3-Running: Mindful Running, ever hear of that? Me either until recently and I discovered have been engaging in it for a while now. Mindful running is the act of running while being aware and present in your body and mind, for example; noticing your foot strike, hearing your breath patterns, feeling your heart rate, or sensing the air on your skin. This year I have made the transition to running mindfully. I have unplugged from my music which previously served as my distraction and now run to listen and reflect inward. I have always been able to use running as a way to clear my mind, reduce stress and anxiety and develop creative ideas but since making this switch I have noticed I am calmer while running, have better control over my stride length and am appreciating my surroundings like never before. My body signals have also been heightened to a level where I can better respond to them which long term will prevent injuries.
This type of mindfulness can be applied to any cardiovascular activity such as cycling, rowing, walking, skipping, cardio machines, etc. Next time you are running, walking, or using your favorite cardio machine take just 5 minutes to tune into your body from head to toe, notice your breathing, feel the weight in your feet, become aware of your heart rate, feel the warmth rise over your body and simply enjoy being able to move your body in the way that you are.
4-Strength Training: “Connect the mind to the muscle”. Clients often hear me say this. This concept is simply putting focus on the target muscles you are working. My best example of putting this into action is demonstrating to clients how to squat with intention. I teach them to pause before putting your body in motion, contract your abdominals, pull the shoulders down and back, chest forward, transfer the body weight properly in the feet, visualize the exercise then stabilize and begin to lower into the squat with purpose, at the bottom of the squat I encourage them to squeeze their glutes and quads then return to the top for maximum effect. Simply bending at the hip joint and knee joint to lower the body down and up is not mindful movement. Using your brain to help your muscles contract at the right time in the right places while maintaining proper form and technique is being mindful during strength training.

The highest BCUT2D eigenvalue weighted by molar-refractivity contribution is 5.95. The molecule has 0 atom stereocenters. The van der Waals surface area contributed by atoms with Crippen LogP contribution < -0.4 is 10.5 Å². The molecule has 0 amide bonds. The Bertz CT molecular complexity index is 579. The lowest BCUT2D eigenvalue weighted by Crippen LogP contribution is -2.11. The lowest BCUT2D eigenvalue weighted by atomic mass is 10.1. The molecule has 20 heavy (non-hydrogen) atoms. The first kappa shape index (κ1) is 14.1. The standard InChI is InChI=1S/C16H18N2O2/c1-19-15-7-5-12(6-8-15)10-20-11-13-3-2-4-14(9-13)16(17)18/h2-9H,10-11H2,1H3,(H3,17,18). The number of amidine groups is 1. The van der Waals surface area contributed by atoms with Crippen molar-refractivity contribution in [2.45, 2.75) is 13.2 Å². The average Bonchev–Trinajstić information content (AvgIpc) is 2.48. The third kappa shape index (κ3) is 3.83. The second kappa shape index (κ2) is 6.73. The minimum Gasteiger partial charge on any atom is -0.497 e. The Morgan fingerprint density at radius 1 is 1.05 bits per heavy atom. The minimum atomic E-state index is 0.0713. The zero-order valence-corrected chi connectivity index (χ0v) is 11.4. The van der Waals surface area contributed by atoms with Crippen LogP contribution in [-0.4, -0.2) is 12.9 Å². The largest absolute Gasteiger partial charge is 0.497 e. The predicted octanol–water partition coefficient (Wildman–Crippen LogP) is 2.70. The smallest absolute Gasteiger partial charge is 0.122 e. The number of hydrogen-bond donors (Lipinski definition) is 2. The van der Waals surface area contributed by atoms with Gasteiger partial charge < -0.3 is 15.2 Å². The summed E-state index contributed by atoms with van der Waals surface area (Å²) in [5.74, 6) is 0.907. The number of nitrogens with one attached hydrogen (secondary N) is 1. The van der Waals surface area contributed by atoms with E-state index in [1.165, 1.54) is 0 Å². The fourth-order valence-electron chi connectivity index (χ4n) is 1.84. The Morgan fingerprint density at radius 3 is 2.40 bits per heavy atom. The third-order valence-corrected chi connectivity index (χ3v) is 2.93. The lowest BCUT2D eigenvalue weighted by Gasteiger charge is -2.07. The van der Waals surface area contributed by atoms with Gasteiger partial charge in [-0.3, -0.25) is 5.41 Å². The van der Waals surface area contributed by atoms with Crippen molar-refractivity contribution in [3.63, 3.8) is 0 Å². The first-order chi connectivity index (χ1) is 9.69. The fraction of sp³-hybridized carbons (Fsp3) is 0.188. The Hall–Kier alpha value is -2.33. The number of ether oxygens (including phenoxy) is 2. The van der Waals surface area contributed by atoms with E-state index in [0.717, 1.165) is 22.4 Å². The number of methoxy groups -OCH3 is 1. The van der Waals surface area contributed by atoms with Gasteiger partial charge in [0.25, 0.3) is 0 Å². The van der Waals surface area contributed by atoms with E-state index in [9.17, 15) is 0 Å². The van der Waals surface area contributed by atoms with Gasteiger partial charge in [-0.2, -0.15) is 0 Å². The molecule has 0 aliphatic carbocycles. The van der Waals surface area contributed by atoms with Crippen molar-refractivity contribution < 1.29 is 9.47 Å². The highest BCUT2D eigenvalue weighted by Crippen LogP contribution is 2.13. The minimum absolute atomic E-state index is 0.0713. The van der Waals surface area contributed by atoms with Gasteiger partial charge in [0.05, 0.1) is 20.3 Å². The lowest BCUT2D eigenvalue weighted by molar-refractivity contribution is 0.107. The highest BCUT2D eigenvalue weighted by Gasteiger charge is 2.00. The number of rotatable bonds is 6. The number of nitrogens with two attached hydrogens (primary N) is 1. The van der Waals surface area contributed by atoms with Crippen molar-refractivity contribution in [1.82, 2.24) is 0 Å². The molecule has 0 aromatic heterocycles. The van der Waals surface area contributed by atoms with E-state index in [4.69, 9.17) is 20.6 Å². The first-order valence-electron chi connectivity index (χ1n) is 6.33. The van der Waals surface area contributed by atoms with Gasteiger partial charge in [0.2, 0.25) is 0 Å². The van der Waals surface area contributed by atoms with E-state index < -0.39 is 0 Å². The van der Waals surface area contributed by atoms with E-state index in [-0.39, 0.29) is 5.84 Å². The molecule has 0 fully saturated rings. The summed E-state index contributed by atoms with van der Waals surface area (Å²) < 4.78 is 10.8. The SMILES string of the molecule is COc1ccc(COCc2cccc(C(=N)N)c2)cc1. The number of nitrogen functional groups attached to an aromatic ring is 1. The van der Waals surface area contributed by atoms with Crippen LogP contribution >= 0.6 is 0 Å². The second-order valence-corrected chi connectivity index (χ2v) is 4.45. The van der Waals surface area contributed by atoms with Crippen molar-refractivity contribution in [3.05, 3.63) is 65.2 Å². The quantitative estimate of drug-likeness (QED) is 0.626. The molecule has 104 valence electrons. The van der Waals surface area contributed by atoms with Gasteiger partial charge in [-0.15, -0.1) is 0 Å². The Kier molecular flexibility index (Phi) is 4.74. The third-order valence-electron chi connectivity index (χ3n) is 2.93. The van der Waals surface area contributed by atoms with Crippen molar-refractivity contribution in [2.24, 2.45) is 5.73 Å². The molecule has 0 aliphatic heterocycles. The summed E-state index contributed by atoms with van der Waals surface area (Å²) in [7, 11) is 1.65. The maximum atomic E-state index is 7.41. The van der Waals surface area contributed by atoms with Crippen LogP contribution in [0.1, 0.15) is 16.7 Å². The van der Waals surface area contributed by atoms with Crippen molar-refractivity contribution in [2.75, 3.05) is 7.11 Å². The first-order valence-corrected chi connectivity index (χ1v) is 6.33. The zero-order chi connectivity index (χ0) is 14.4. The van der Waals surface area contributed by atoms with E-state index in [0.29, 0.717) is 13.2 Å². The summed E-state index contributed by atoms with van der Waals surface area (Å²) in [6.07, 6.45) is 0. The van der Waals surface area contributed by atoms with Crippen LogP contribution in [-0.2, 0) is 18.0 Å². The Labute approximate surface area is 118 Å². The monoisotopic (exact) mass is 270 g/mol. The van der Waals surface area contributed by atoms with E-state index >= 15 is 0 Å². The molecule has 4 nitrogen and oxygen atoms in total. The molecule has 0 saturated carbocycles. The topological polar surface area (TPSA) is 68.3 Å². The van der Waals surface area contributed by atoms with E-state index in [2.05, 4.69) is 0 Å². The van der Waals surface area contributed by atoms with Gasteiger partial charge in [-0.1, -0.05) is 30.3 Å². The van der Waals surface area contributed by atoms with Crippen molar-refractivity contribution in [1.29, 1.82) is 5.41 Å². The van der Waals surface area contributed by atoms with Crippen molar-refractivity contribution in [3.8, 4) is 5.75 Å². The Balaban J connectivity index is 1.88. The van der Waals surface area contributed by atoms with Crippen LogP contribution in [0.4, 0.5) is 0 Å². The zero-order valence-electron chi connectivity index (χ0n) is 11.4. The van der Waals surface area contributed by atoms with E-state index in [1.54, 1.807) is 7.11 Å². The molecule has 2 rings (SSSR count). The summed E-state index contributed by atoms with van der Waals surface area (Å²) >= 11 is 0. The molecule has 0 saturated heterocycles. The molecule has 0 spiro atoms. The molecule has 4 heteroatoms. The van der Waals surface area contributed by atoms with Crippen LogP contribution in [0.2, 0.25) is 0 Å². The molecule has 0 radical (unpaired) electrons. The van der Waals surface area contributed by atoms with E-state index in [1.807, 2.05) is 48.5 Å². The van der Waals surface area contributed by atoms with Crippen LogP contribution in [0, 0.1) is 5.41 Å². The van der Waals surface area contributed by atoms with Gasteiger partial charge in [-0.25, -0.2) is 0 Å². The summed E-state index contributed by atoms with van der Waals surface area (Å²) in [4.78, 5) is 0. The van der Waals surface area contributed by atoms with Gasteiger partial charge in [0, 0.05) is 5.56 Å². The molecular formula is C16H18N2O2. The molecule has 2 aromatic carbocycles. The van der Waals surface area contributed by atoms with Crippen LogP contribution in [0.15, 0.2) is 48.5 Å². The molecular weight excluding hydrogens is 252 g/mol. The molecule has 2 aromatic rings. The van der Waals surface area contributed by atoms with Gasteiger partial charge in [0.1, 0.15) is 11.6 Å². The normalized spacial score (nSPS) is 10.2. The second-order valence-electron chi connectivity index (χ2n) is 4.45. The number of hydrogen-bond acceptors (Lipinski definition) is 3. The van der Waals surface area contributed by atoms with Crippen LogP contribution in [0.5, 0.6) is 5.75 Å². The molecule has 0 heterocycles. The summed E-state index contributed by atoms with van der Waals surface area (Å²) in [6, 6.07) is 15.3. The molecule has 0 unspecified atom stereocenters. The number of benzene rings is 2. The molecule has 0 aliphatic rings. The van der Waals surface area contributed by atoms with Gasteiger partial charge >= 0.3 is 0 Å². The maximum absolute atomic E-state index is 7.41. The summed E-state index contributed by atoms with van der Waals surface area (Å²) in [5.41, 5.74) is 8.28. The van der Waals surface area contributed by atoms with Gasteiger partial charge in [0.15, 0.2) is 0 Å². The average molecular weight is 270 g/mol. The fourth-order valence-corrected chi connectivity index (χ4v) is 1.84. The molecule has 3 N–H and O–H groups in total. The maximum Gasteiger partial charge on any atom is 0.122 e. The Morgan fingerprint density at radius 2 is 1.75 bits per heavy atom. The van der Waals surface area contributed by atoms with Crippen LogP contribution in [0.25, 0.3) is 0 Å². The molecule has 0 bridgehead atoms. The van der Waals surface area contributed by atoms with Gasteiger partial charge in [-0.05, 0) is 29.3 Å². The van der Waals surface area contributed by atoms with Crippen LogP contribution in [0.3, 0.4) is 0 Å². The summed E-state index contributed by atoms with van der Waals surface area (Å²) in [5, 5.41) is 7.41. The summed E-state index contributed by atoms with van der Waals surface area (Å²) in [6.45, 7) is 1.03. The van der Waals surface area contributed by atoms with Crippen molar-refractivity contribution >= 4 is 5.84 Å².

Adding mindfulness to your strength training will have long term benefits towards your strength gains and overall body awareness.
5-Group Fitness: Pilates, Yoga, Boot Camp, Zumba, or the group fitness class of your choice just remember it’s your class for you to accomplish your goals so it’s more than acceptable to slow down and not always adhere to the pull of matching the instructors pace. Take the time to focus on quality movements, form, and technique. Direct energy into your muscles that you are working and connect your breath to the movements. Do regular check-ins during class and give yourself gentle reminders to bring your focus back to your breath, goals, posture and remember that quality always trumps quantity.
The connection of the mind and body can be a strong force once you are empowered to join the two. My wish for you for your next workout is simply to start with noticing your breath and build on that foundation. That will be the beginning of your mindfulness path, you’ll be amazed where your mind and body connection will take you next.
Learn more about setting the stage for your workout with Doris’s Breath Connection exercise: visit optimyz.ca/breathconnection
This article was originally published in Optimyz magazine in the October/November 2017 issue sold at Indigo/Chapters and Shoppers Drug Mart stores across Canada. Look for my next article out in March in the April/May issue of Optimyz!
For more great health and fitness information please visit Optimyz magazine online at optimyz.ca